facebook
twitter
rss
account
search
search
 

Parents can raise a child who won't bully

May 3, 2011 at 10:53 PM   |   Comments

DENVER, May 3 (UPI) -- There are several things parents can do to help prevent their children from becoming bullies and tormenting others, U.S. researchers suggest.

Study leader Dr. Rashmi Shetgiri of the University of Texas Southwestern Medical Center and Children's Medical Center in Dallas examined the prevalence of bullying reported by parents who took part in the National Survey of Children's Health from 2003 to 2007.

Nearly one in six youths ages10-17 bullied others frequently in 2007 and 23 percent of children had bullied another youngster in 2003 compared to 35 percent in 2007.

Factors that increased the likelihood that a child bullied included that their parents frequently felt angry with them or felt their child bothered them a lot; children had an emotional, developmental or behavioral problem; and mothers reported less than very good mental health.

In addition, one in five bullies has an emotional, developmental or behavioral problem, more than three times the rate in non-bullies, Shetgiri notes.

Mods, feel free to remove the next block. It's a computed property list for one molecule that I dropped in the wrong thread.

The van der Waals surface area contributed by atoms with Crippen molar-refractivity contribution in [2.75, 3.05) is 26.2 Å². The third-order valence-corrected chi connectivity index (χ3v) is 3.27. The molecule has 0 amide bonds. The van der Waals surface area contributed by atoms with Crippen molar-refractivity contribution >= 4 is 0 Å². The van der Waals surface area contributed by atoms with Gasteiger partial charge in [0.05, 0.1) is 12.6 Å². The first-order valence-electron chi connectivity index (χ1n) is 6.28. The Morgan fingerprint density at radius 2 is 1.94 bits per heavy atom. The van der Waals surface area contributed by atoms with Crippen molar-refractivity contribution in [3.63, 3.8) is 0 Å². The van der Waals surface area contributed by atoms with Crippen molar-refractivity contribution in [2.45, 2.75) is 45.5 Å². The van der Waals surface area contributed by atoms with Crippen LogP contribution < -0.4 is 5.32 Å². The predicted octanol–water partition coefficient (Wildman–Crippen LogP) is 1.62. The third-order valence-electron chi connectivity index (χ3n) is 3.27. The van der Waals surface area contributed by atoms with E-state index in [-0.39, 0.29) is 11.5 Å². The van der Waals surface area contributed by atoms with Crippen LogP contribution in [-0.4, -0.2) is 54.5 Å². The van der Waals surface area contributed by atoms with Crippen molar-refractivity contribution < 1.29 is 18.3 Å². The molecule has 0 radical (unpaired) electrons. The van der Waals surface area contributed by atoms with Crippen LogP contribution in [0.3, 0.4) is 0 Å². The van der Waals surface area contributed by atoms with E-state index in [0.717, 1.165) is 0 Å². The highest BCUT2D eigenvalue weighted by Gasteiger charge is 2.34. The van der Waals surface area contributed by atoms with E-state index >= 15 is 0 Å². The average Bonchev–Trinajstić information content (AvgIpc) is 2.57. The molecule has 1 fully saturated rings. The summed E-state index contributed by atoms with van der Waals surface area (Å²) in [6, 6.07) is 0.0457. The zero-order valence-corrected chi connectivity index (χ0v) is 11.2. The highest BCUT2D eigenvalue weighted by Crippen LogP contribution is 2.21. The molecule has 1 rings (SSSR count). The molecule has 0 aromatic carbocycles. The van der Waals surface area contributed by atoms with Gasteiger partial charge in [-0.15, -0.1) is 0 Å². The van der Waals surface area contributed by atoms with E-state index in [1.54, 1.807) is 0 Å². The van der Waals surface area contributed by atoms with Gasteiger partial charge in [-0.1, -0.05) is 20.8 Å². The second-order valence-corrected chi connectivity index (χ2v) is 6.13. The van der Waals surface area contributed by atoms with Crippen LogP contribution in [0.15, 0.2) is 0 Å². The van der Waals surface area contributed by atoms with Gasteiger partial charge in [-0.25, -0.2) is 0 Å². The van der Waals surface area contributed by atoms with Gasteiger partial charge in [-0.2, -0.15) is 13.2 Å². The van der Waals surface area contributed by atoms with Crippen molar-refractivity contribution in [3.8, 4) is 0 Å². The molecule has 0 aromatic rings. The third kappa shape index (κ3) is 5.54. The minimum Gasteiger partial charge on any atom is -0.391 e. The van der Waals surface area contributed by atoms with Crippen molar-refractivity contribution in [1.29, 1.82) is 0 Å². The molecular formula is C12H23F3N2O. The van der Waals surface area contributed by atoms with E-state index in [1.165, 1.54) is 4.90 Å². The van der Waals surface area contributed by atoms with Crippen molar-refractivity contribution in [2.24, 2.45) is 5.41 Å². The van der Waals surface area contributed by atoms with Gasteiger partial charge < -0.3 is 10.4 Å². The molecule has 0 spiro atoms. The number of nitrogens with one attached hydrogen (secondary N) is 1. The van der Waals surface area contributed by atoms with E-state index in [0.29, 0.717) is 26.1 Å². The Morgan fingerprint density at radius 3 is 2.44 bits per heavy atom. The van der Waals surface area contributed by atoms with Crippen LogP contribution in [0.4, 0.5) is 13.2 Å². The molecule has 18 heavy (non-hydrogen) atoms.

However, parents who share ideas and talk with their children, and who have met most or all of their child's friends are less likely to have children who bully, Shetgiri finds.

"Parents can find effective ways to manage any feelings of anger toward their child and can work with healthcare providers to make sure any emotional or behavioral concerns they have about their child, as well as their own mental health, are addressed," Shetgiri says.

The findings were presented at the Pediatric Academic Societies annual meeting in Denver.

© 2011 United Press International, Inc. All Rights Reserved. Any reproduction, republication, redistribution and/or modification of any UPI content is expressly prohibited without UPI's prior written consent.
Recommended UPI Stories
Most Popular
1
Schizophrenia is actually eight disorders, not one disease Schizophrenia is actually eight disorders, not one disease
2
Study: too many kids taking antibiotics Study: too many kids taking antibiotics
3
NFL players have 30 percent chance of developing Alzheimer's or dementia NFL players have 30 percent chance of developing Alzheimer's or dementia
4
Morning exercise helps calm ADHD symptoms in children Morning exercise helps calm ADHD symptoms in children
5
Yoga guru BKS Iyengar dies at 95 Yoga guru BKS Iyengar dies at 95
Trending News
Video
x
Feedback